SCADA attacking is big news right now. And this anonymous article over on Rafal Los’ blog, “The War Over SCADA – An Insider’s Perspective on the Hype and Hyperbole,” is a must read to counteract the rightfully called-out hyperbole in the media.
However! This is not a bulletproof rebuttal to recent SCADA fears. (Disclaimer: I’m not a critical systems/infrastructure or SCADA expert or even amatuer. I may even be using the term SCADA overly broad.) (Disclaimer: I’m the first person to say news media has a bias; they often report what they want, and what they want is to get eyeballs, and drama gets eyeballs…)
First, let’s scattershot the good, and there’s far more good in this article than bad. I really like that the author (let’s just say “he” so I don’t have to play the pronoun game) starts out by putting hacking risks into perspective; truly there is more to worry about with natural events, mechanical, and electrical failure. I doubt anyone would argue that. I also like the discussion about compliance and auditing and outliers and differences between various sectors (water vs electric). This is the sort of stuff most pundits aren’t actually researching into and can’t speak to. So I greatly appreciate this insight.
But, like I said, there are some holes. Nothing that kills the discussion, but certainly a difference in perspective.
1. “To date, cybersecurity issues have had no impact on those metrics in North America.” I’ve not been the victim of a home invasion, but that’s not really an argument that should dictate my behavior. I also don’t like the thought that we can just qualify this forever (e.g. …no impact on metrics in states outside of Illinois…). I don’t like that lack of it happening means there’s no risk, or at least the implication of it. I don’t like this as an argument to stand on in this discussion, at least not heavily. The problem is a reasonable person *can* see risk in this, and isn’t privvy to transparency over security controls. I don’t know how you fix that, however. Most of us reasonable people don’t have the time to examine what transparency there is. We just know network-enabled dashboards + internet access = eventual problem.
2. The first commentor added: “…some of the statements could be interpreted as downplaying the central issue: automation systems our society depends are fragile.” The author does actually somewhat address the need for security controls and reviews and touts the grandness of them, but it just needs to be added that further automation means further issues, and they can be widespread. One probably could point to almost any internal IT process gone haywire as an example. Or more visibly, the Wall Street hit that one day when automated trading systems went “weird.” (It’s Thanksgiving Eve, it’s late, I’m not going to look it up.) I just want there to be consideration to automation and the risks that brings. Not to say that’s bad! The whole purpose (the whole fundamental underlying PURPOSE) of IT is automation.
3. “In none of the other industries do we see the same level of hand-wringing over standards and interoperability as we are seeing in the energy industry”. Well, yes and no. First, yes we security pundits do hand-wring. Over everything. But the energy industry can be an easy target because it’s a public work. It’s not like I’m going to get sued if I call them insecure off the cuff. But enough on this point…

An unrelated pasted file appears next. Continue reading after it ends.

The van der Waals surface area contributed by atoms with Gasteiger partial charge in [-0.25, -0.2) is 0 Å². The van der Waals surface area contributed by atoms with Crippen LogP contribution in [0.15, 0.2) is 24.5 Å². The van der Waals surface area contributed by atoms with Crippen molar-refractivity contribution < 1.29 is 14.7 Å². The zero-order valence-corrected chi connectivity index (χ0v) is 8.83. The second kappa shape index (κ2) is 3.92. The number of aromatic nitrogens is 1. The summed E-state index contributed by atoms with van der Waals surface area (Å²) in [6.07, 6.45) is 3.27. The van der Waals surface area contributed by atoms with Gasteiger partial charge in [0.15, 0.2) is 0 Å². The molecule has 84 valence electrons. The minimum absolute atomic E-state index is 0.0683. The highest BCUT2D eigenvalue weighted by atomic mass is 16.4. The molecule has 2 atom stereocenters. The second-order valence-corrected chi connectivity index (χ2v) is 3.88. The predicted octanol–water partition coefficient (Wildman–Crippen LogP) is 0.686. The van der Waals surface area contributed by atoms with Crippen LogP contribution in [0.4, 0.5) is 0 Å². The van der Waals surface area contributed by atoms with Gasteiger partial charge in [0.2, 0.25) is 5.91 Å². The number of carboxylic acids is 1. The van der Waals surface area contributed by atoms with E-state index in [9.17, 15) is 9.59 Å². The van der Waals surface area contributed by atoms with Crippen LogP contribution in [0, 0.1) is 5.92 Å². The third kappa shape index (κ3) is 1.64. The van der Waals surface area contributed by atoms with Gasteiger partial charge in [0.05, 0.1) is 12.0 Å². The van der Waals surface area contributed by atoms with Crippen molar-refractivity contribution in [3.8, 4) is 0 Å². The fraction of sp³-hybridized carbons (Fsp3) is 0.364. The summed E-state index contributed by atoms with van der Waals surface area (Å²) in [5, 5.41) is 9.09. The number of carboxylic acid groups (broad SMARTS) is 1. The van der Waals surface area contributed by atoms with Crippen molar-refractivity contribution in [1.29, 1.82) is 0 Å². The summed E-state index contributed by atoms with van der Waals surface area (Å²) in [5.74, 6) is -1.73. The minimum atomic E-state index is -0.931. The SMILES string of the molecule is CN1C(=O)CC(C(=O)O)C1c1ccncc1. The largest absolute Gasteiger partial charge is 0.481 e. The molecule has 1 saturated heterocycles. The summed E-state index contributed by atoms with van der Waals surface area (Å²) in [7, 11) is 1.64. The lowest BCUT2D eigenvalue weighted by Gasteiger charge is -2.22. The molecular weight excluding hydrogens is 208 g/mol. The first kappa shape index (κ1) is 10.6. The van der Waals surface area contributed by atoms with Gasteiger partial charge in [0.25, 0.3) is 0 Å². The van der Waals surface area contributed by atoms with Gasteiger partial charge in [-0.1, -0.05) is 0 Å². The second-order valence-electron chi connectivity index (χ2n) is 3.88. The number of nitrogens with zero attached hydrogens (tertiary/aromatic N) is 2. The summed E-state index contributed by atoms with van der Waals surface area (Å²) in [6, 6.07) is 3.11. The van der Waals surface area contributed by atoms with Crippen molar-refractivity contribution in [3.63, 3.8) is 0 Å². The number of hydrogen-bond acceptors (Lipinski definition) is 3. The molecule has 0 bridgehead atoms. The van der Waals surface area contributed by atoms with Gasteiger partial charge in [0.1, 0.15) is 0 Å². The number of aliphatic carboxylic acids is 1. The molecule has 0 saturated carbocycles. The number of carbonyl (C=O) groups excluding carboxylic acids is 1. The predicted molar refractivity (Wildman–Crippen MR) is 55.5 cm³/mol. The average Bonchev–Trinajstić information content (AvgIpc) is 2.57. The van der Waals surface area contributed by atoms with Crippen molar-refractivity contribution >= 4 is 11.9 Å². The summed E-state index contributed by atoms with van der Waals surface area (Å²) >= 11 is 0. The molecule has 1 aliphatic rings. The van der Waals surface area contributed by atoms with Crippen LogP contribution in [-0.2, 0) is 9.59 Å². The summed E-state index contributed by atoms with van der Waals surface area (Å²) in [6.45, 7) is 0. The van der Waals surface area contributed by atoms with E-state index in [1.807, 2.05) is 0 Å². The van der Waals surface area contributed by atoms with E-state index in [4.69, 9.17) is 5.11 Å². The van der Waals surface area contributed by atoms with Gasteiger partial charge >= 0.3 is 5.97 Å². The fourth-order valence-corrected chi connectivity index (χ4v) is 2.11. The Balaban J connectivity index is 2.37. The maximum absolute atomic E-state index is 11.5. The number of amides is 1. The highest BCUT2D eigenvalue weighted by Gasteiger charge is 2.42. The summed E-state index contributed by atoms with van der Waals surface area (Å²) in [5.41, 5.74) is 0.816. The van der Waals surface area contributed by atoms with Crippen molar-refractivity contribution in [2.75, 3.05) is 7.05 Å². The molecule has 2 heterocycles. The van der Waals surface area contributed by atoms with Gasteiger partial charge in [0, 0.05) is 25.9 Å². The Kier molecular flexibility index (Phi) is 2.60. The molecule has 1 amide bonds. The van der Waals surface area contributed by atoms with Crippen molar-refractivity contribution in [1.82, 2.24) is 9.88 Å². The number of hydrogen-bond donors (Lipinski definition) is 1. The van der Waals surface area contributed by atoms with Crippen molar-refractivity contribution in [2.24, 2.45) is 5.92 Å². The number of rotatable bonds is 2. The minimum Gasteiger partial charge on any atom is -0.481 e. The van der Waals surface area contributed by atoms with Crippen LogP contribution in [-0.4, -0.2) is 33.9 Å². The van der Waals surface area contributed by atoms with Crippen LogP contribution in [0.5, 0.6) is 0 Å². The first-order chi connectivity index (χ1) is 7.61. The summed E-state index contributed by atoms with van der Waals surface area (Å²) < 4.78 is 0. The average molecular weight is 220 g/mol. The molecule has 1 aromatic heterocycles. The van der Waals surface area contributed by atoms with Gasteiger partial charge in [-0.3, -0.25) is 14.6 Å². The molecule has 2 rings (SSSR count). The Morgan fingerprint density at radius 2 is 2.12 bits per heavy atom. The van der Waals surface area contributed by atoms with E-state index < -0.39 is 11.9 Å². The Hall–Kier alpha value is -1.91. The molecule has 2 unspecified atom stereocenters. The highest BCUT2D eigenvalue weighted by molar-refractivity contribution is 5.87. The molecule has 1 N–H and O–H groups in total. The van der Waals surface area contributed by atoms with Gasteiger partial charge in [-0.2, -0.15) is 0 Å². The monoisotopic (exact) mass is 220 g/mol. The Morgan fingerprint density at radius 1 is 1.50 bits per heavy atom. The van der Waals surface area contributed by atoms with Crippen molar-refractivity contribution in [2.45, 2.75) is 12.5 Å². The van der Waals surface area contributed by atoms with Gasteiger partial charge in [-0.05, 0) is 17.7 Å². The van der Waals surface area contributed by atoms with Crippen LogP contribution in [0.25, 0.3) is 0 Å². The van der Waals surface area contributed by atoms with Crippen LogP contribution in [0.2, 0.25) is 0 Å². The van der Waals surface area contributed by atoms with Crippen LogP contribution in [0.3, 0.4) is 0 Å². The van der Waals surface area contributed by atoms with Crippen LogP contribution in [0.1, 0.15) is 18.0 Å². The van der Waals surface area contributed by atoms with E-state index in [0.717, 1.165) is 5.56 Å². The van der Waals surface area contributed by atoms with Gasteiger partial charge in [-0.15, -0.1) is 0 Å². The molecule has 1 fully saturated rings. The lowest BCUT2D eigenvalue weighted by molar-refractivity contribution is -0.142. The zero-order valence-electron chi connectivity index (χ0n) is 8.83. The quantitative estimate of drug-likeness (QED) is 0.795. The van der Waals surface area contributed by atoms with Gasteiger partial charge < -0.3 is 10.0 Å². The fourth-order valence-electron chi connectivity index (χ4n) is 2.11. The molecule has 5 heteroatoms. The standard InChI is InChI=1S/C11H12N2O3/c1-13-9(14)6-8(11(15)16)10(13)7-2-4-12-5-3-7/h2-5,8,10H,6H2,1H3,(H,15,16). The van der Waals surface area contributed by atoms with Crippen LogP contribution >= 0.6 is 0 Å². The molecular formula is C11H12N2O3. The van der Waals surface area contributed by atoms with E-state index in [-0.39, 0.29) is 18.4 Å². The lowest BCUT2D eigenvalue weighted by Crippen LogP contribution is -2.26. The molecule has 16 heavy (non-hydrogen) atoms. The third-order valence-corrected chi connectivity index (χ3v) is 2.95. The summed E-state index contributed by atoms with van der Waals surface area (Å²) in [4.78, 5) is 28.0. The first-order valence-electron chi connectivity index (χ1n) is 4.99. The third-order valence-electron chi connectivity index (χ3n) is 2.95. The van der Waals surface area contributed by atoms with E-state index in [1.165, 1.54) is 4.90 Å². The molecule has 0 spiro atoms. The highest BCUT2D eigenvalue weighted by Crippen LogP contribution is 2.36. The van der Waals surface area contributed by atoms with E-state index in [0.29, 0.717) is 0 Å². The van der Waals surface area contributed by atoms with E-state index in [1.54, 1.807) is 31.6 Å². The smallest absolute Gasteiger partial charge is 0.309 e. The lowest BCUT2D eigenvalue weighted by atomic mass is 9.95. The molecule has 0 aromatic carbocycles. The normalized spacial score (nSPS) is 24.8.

(4. Underlined emphasis is mine.) In this paper, NERC and the U.S. Department of Energy identify three event types that they classified as high risk, but low frequency. These three events are pandemic, geomagnetic disturbance and electromagnetic pulses, and coordinated attack. Coordinated attack in this case was defined as “a concerted, well-planned cyber, physical, or blended attack conducted by an active adversary against multiple points on the system.” The report goes on to say that no such attack has ever been experienced in North America. Run that probability through your risk calculator and see what comes out. This kind of event would be an act of war, and no private utility is able to, or could be expected to, defend against an attack funded by a nation-state. The cost of such defenses could easily double the cost of electricity.
First, I don’t think the only cyberattack is one that is coordinated, well-planned. We need to also discuss Johnny at home Google-hacking your web front-end and guessing a password and being stupid, or Anonymous, or some other group in it for the Lulz. I think too many reports these days are missing that joyriding, opportunistic, even automated-malware-gone-wrong threat space. Second, let’s say that Illinois incident actually did originate in Russia. Was that really an act of war? Come on, this is still called classic espionage or even vandalism (I know, it probably bumps up from vandalism into something more felonious in our legal system). Most of the quote above is a bit obtuse and hyperbolic in itself. Third, though, I do like the statement at the end that really drives home some reality: that more controls would equal more cost. Hyperbole? Probably, but probably lots of truth in it.
I think that hits the major points. I will say again, I really, really like this article and it really must be a mandatory read for anyone hand-wringing and punditting over SCADA. I may argue a few discussion points, but the whole thing is still a valid stance. While we need people calling for more security and we need devil’s advocates, we also need doses of reality to mix in. This is the beauty (and balance and art) of “security” in any situation no matter the scope or budget.